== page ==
families. What picture does the sixth stanza Translate into your own words: give you?

"" "They'll have fleet steeds that Which stanza do you like best? follow,' quoth young Lochin. Which lines are most pleasing?

l var."

"laggard” "charger” "dastard"

Words and Phrases for Discussion
brake

“bar”
"craven'

“bonnet and plume''

"gallant”

THE PARTING OF MARMION AND DOUGLAS

(„From "Marmion.")
SIR WALTER SCOTT

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The train from out the castle drew,
But Marmion stopped to bid adieu :
“Though something I might 'plain,” he said,

“Of cold respect to stranger guest,

Sent hither by your king's behest,
While in Tantallon's towers I staid;

Part we in friendship from your land,

And, noble Earl, receive my hand.”
But Douglas round him drew his cloak,
Folded his arms, and thus he spoke:
"My manors, halls, and bowers shall still

15

Be open, at my sovereign's will,

To each one whom he lists, howe'er

Unmeet to be the owner's peer.
My castles are my king's alone,
From turret to foundation stone;
The hand of Douglas is his own;
And never shall, in friendly grasp,
The hand of such as Marmion clasp.”

Burned Marmion's swarthy cheek like fire,
And shook his very frame for ire;

And “This to me," he said,
“An 'twere not for thy hoary beard,
Such hand as Marmion's had not spared

To cleave the Douglas' head!
And, first, I tell thee, haughty peer,
He, who does England's message here,
Although the meanest in her state,
May well, proud Angus, be thy mate:
And, Douglas, more, I tell thee here,

Even in thy pitch of pride-
Here, in thy hold, thy vassals near,

I tell thee, thou’rt defied !
And if thou said'st, I am not peer
To any lord in Scotland here,
Lowland or Highland, far or near,

Lord Angus, thou hast lied !"

On the Earl's cheek, the flush of rage
O’ercame the ashen hue of age:
Fierce he broke forth; “And dar'st thou then
To beard the lion in his den,

The Douglas in his hall ?
And hopest thou hence unscathed to go?
No, by Saint Bride of Bothwell, no!
Up draw-bridge, grooms,—what, warder, ho!,

Let the portcullis fall.” Lord Marmion turned,—well was his need,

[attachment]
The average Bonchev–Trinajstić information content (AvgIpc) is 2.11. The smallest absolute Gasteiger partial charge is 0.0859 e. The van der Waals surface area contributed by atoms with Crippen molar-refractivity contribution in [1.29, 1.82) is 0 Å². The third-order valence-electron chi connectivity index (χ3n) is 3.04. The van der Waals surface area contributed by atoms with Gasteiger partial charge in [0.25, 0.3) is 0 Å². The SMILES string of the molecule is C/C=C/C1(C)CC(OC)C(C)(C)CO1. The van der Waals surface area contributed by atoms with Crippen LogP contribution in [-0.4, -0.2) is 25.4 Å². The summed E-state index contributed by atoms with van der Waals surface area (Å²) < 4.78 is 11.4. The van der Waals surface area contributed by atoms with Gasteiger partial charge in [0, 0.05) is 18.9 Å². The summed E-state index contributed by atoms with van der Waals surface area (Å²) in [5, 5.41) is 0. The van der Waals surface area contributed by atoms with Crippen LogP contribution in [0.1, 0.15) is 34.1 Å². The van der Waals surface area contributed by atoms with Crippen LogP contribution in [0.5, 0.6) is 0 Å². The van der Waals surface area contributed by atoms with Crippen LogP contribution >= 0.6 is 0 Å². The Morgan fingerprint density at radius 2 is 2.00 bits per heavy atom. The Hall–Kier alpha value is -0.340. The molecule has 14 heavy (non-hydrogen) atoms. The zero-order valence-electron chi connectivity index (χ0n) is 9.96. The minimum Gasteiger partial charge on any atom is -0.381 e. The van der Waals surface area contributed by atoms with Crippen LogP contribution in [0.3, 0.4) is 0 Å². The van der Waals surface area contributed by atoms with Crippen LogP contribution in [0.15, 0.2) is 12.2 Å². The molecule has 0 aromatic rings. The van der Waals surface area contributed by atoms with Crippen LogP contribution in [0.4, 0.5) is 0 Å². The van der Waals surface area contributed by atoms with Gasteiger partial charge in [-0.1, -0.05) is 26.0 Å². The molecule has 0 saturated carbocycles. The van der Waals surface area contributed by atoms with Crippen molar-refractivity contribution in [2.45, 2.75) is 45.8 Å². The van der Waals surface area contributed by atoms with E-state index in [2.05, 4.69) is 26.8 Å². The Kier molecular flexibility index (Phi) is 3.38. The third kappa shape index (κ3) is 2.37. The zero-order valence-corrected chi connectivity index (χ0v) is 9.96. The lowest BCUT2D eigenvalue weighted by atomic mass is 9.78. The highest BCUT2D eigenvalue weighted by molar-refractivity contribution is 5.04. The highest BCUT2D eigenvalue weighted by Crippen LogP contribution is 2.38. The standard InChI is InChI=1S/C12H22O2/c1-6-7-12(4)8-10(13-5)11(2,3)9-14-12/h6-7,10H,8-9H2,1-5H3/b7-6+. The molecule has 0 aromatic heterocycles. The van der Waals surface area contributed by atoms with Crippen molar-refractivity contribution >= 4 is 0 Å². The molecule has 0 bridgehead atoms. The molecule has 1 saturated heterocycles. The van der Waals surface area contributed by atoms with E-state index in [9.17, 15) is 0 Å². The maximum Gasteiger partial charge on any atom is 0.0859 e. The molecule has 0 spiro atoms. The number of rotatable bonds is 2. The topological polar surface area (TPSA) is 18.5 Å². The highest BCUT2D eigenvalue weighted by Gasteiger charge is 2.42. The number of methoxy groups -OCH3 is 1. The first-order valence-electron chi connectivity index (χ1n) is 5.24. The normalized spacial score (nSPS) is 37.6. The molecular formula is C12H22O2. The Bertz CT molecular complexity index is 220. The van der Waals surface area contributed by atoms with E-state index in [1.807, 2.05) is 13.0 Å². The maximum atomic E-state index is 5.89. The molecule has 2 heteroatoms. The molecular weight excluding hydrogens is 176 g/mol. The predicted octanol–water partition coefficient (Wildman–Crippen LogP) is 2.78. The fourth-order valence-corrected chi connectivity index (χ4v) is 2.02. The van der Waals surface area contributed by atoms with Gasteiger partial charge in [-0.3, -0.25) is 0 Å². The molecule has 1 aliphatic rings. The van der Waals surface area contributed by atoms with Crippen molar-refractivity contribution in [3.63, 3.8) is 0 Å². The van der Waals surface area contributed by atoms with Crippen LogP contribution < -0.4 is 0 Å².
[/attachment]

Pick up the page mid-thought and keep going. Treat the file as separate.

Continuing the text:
And dashed the rowels in his steed,
Like arrow through the archway sprung;
The ponderous grate behind him rung:
To pass there was such scanty room,
The bars, descending, razed his plume.

The steed along the draw-bridge flies,
Just as it trembled on the rise;
Nor lighter does the swallow skim
Along the smooth lake's level brim;
And when Lord Marmion reached his band
He halts, and turns with clinchéd hand
And shout of loud defiance pours,
And shook his gauntlet at the towers.
"Horse! horse !” the Douglas cried, "and chase !"
But soon he reined his fury's pace:
“A royal messenger he came,
Though most unworthy of the name.
Saint Mary mend my fiery mood !
Old age ne'er cools the Douglas' blood;
I thought to slay him where he stood.
'Tis pity of him, too,” he cried;
"Bold he can speak, and fairly ride-
I warrant him a warrior tried.”
With this his mandate he recalls,
And slowly seeks his castle halls.

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HELPS TO STUDY

Historical: Marmion, an English nobleman, is sent as an envoy by Henry the Eighth, King of England, to James the Fourth, King of scotland. The two countries are on the eve of war with each other. Arriving in Edinburgh, Marmion is entrusted by King James to the care and hospitality of Douglas, Earl of Angus, who, taking him to his castle at Tantallon, treats him with the respect due his position as representative of the king, but at the same time dislikes him. The war approaching, Marmion leaves to join the English camp. This sketch describes the leave-taking.